He hopes to wear No. 25 at UGA. That’s the number that Josh Harvey-Clemons, a relative by marriage, also wore in Athens before he transferred to Louisville. Jenkins liked Louisville before the Georgia offer, and went to their spring game, too. He’s also been to a spring game at Florida. But he also grew up a Georgia fan.
“I know how it would look if I decommitted from Georgia and went somewhere else,” Jenkins said. “Naw, man. That’s not going to be me. I’d also have to find something better than Georgia has to make me want to decommit. I’m just not sure I would ever be able to find that, too.”
Then, he shared another moment of honesty.
“I won’t lie to you, man,” Jenkins said. “Ever since that spring game I think about that day all the time. I think about that feeling before every practice. I’ve had dreams about it. I just think all the time about being back there playing football for Georgia in that stadium.”
He’s also the rare prospect who will correct his height when asked. Some of the major recruiting sites continue to list him at 6-foot-5 on his profile pages, but he’s two inches shorter than that.
Jenkins wasn’t sure if he would’ve committed to the previous staff at UGA. He had a bad experience at Georgia’s elite “Dawg Night” prospect camp and only got two reps.
“It made me mad a little bit because I loved Georgia growing up,” Jenkins said. “They just kept throwing those commits and big names in and I didn’t get to show what I could do with so many receivers there. It was like there were a thousand receivers there.”
One of those was on a ball throw by Eason but Richt was in the middle of the field obstructing his route. So he didn’t catch that one for fear of running through Richt.
Jenkins wore a red UGA hand towel every day for spring practice. He also has a pair of sunglasses that say “Commit to the G” on the side, and a pair of Georgia cowboy boots he keeps in his car.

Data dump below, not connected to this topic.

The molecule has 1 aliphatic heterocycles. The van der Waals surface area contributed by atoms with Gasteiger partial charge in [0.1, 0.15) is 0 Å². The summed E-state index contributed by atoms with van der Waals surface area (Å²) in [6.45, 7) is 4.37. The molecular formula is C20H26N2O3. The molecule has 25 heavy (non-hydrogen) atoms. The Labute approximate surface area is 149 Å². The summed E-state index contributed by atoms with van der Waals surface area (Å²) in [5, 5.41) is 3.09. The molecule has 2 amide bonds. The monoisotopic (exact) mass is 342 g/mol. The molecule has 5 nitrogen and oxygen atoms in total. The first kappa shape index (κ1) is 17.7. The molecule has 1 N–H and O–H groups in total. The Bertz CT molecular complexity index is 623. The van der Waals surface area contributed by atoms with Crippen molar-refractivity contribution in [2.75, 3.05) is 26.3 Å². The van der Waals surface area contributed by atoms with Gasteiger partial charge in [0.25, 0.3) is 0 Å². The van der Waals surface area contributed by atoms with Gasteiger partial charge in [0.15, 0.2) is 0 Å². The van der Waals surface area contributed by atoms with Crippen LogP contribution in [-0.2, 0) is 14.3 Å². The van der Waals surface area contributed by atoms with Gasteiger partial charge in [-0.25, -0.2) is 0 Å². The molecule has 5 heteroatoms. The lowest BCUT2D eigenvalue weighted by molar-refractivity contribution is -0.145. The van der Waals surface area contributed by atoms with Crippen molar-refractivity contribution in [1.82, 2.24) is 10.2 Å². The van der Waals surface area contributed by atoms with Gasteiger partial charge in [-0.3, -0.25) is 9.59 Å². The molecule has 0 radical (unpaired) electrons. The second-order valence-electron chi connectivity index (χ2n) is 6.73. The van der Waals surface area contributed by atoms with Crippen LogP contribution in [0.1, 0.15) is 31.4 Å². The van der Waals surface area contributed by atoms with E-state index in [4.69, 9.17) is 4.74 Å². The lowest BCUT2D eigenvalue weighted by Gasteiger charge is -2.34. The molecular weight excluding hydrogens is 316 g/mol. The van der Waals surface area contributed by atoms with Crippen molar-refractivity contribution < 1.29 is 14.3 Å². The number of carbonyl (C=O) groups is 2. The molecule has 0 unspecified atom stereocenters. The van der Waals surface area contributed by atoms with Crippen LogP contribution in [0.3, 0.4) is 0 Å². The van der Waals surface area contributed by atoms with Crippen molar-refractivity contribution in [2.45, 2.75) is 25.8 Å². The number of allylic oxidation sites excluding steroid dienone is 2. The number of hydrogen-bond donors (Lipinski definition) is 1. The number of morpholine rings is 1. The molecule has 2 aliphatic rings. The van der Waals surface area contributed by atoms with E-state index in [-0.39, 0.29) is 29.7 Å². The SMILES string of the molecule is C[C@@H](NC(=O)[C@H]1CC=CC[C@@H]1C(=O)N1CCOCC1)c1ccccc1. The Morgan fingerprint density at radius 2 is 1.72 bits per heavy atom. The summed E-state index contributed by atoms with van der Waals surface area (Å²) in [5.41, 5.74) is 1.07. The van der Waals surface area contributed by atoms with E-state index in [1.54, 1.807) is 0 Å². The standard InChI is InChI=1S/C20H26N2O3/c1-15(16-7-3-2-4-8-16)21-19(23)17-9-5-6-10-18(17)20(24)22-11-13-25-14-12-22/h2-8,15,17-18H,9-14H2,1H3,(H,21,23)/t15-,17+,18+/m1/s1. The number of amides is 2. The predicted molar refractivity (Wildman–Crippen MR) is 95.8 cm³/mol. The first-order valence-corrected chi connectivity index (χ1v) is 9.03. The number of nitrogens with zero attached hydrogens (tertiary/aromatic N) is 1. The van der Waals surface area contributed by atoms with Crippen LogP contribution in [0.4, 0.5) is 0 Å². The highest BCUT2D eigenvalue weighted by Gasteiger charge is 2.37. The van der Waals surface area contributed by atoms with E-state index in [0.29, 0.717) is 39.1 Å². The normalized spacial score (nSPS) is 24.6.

“Just a simple country boy here man,” Jenkins said. “I’m going to be that receiver on the team who likes to watch ‘Duck Dynasty’ on TV instead of going to the movies all the time.”
Jenkins, who has had the nickname “Gleesh” since middle school, rips off a 4.4 in the 40-yard dash every time. He said his lowest time was in the 4.3 range. His best skill? His coaches at Lowndes feel it is catching the deep ball.
“Tremendous quickness for a kid that size,” Lowndes coach Randy McPherson said. “He is really explosive. He’s also a lot more competitive and competent this year in spring practice and is definitely what the college coaches are looking for in a receiver.”
His father is a welder and has his own shop. His mother works in the special education department at Lowndes High School as a para-professional.
“If football doesn’t work out, then my fallback plan would be to build stuff,” Jenkins said. “I want to have my own business and build stuff. I wouldn’t mind being a contractor so I will stay on top of my grades and focus on those along with football.”
He’s now rated as the nation’s No. 82 receiver for his signing class, and as the No. 59 player in Georgia this year. That seems rather low, but keep in mind he did not attend many of the recent wave of spring prospect camps and just got rated earlier this year.
Jeff Sentell covers UGA football and UGA recruiting for AJC.com and The Atlanta Journal-Constitution. Follow him on Twitter for the latest on who’s on their way to play Between the Hedges. Unless otherwise indicated, player rankings and ratings are from the 247Sports Composite.